Autonomous Anarchies

Communities for All and None*

            The most urgent question of the next generation is, how to be happy in this hell? How to create autonomous spaces of happy survival in this hell? The next question is, how can we save and transmit the message of equality and friendship, while the worst tempest in history unfurls? 

                                                   --Franco "Biffo" Berardi

Anarchy is not the lack of order. It is the lack of any ruler.

That is the original, which is to say the archaic, sense of the term anarchy, from the ancient Greek prefix an-, "without," plus arkhon, "ruler." The word archaic itself comes from the same Greek root, but here in the form archë, meaning "origin, beginning, wellspring." 

We need to reclaim that archaic sense of anarchy: to bring it back to the original, fecundating well of meaning from which the word itself first sprang. Drawn back into that wellspring, the word in turn can birth other words, and the thoughts that let them sing. 

Such verbal reclamation would serve all of us. It would serve us all both distributively and compositely, as itself befits anarchy.

It would serve us "all" distributively by serving each and every one of us as a unique, non-interchangeable, irreplaceable singularity. It would thus serve equally well for each of us in all of our own unlimitedly diverse humanity. It would serve each one of us by letting each one fulfill that one's own uniquely defining human purpose--and thus to become who we are--as each one of us is given to see and fulfill that purpose at any given time.

At the same time, reclaiming the archaic--the original and originating--meaning of anarchy would serve us "all" compositely, which is to say as "placed or put" (from Latin positus) "together" (Latin com-)." That means it would serve us all together as one whole made up of those potentially infinite diverse parts that constitute that whole.

The reclamation of the original sense of the word anarchy would itself serve us all anarchically: It would serve us all together as a community, while at the same time serving each and every one of us in that community as a separate, singular, unique, irreplaceable individual. It would sacrifice none of us to any ruler as idol. 

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An absence of rulers does not mean an absence of leaders.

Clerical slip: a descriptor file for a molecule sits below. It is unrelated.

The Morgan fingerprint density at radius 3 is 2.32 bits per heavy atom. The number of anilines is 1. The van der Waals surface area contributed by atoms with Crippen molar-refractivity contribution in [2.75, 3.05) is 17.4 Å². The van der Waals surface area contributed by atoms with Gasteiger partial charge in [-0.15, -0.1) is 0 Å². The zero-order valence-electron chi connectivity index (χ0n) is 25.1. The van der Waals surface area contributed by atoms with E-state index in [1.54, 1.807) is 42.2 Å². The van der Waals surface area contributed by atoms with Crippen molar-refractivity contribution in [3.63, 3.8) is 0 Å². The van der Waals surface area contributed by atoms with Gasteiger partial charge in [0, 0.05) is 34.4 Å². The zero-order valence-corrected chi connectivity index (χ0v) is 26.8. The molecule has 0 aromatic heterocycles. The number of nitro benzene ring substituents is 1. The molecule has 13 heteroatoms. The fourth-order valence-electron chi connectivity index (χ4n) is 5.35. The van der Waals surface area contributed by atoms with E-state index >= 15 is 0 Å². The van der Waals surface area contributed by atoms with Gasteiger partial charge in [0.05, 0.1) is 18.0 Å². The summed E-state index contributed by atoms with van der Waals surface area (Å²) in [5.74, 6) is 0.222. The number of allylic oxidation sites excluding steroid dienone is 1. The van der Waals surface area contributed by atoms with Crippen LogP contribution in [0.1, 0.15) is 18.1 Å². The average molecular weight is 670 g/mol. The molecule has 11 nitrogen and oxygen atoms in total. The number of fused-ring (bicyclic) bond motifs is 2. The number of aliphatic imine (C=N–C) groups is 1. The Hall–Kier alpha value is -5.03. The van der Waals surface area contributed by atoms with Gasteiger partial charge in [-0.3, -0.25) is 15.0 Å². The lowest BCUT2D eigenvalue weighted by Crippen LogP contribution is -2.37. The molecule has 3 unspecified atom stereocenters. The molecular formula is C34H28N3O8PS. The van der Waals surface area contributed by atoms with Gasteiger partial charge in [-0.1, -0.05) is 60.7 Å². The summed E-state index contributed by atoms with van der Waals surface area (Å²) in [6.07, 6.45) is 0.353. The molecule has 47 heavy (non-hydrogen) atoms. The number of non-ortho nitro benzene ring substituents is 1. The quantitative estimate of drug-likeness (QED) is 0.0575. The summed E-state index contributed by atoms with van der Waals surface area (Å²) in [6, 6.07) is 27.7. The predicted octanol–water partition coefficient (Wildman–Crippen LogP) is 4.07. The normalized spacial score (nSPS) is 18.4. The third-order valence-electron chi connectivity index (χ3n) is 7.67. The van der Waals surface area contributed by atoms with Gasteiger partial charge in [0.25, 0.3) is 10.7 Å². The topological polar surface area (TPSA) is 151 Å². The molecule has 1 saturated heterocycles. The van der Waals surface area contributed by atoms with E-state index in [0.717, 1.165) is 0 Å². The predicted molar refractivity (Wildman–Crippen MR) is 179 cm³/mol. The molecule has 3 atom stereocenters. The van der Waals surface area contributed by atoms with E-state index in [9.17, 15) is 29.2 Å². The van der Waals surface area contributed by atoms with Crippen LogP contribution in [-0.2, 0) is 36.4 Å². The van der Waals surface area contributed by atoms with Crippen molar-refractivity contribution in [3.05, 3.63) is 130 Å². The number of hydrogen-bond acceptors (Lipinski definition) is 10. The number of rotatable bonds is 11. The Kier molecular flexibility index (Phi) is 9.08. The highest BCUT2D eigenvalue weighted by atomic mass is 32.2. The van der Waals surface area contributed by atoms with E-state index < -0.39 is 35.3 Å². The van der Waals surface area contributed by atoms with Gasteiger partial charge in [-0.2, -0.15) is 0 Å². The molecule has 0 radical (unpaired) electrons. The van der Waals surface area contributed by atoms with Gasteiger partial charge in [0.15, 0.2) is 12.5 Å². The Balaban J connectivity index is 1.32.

For example, the Jesus of Christian Gospels ruled nothing, but led many. What is more, he taught those he led that the way to lead was to serve. Unlike rulers, who make demands and issues commandments, leaders administer, in the etymologically literally sense of ""render service unto." To put it symbolically if not as actual practice--as it was with Jesus and his followers, if the Biblical account is to be believed--genuine leaders wash their followers feet, rather than ordering followers to wash their leaders' feet. 

The true leaders among us make no claim to superiority over any of the rest of us. Instead of seeking a seat among the high and mighty, they are content to be seated with the least of us.

In an anarchy of the proper, archaic sort, there may well be at any given time one among us who emerges as our greatest leader, as Christian scriptures tell us Jesus emerged among his people. That one, however, ceases to be a leader the moment he claims any right to rule. The Jesus of the Christian Gospels was such a leader, and was therefore no ruler. In the same way, Gandhi led his nation to liberation from imperialist Britain, but exercised no rule over his nation. Martin Luther King was a leader, not a ruler. So, today, is Abdullah Öcalan for his own Kurdish people, though he must exercise that leadership from the jail cell in which Turkish rulers have kept him imprisoned for more than two decades now. 

All four--Jesus, Gandhi, King, and Öcalan--are models of leadership.  

Such models make clear to us, if we but have the eyes to see it, that if you rule, you do not serve. You may curry the favor of those who can help elevate you to, or maintain you in, a position of rule--curry their favor by pretending to serve them.  In fact, however, by so doing you are merely serving yourself and your own ambition. Similarly but in reverse, if you lead, you do not rule. If you lapse into issuing commands and demanding compliance with your will as all rulers do--in truth if not in pretense--then you have ceased to serve, and therefore to lead. You have become no more than a pompous posturer, whatever protestations you may pontificate to the contrary.